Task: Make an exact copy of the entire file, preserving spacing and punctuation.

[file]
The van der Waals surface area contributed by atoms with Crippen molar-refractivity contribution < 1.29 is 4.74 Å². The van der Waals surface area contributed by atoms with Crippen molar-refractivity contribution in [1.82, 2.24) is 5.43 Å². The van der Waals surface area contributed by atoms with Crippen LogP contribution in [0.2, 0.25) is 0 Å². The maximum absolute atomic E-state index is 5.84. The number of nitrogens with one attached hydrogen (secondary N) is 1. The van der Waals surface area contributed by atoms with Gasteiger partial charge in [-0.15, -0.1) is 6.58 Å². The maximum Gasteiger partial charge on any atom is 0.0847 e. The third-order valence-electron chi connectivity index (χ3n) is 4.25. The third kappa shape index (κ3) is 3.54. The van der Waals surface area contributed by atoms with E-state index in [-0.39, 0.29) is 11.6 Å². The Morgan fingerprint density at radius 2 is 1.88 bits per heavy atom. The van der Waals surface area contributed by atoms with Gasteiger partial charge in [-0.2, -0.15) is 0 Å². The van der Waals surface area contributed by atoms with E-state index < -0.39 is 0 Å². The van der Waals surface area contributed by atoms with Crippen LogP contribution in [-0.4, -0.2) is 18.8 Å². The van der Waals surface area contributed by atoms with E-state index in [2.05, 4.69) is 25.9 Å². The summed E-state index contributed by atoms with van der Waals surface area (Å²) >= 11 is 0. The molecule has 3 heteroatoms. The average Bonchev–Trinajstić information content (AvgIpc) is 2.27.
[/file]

The van der Waals surface area contributed by atoms with Crippen molar-refractivity contribution < 1.29 is 4.74 Å². The van der Waals surface area contributed by atoms with Crippen molar-refractivity contribution in [1.82, 2.24) is 5.43 Å². The van der Waals surface area contributed by atoms with Crippen LogP contribution in [0.2, 0.25) is 0 Å². The maximum absolute atomic E-state index is 5.84. The number of nitrogens with one attached hydrogen (secondary N) is 1. The van der Waals surface area contributed by atoms with Gasteiger partial charge in [-0.15, -0.1) is 6.58 Å². The maximum Gasteiger partial charge on any atom is 0.0847 e. The third-order valence-electron chi connectivity index (χ3n) is 4.25. The third kappa shape index (κ3) is 3.54. The van der Waals surface area contributed by atoms with E-state index in [-0.39, 0.29) is 11.6 Å². The Morgan fingerprint density at radius 2 is 1.88 bits per heavy atom. The van der Waals surface area contributed by atoms with Gasteiger partial charge in [-0.2, -0.15) is 0 Å². The van der Waals surface area contributed by atoms with E-state index < -0.39 is 0 Å². The van der Waals surface area contributed by atoms with Crippen LogP contribution in [-0.4, -0.2) is 18.8 Å². The van der Waals surface area contributed by atoms with E-state index in [2.05, 4.69) is 25.9 Å². The summed E-state index contributed by atoms with van der Waals surface area (Å²) >= 11 is 0. The molecule has 3 heteroatoms. The average Bonchev–Trinajstić information content (AvgIpc) is 2.27.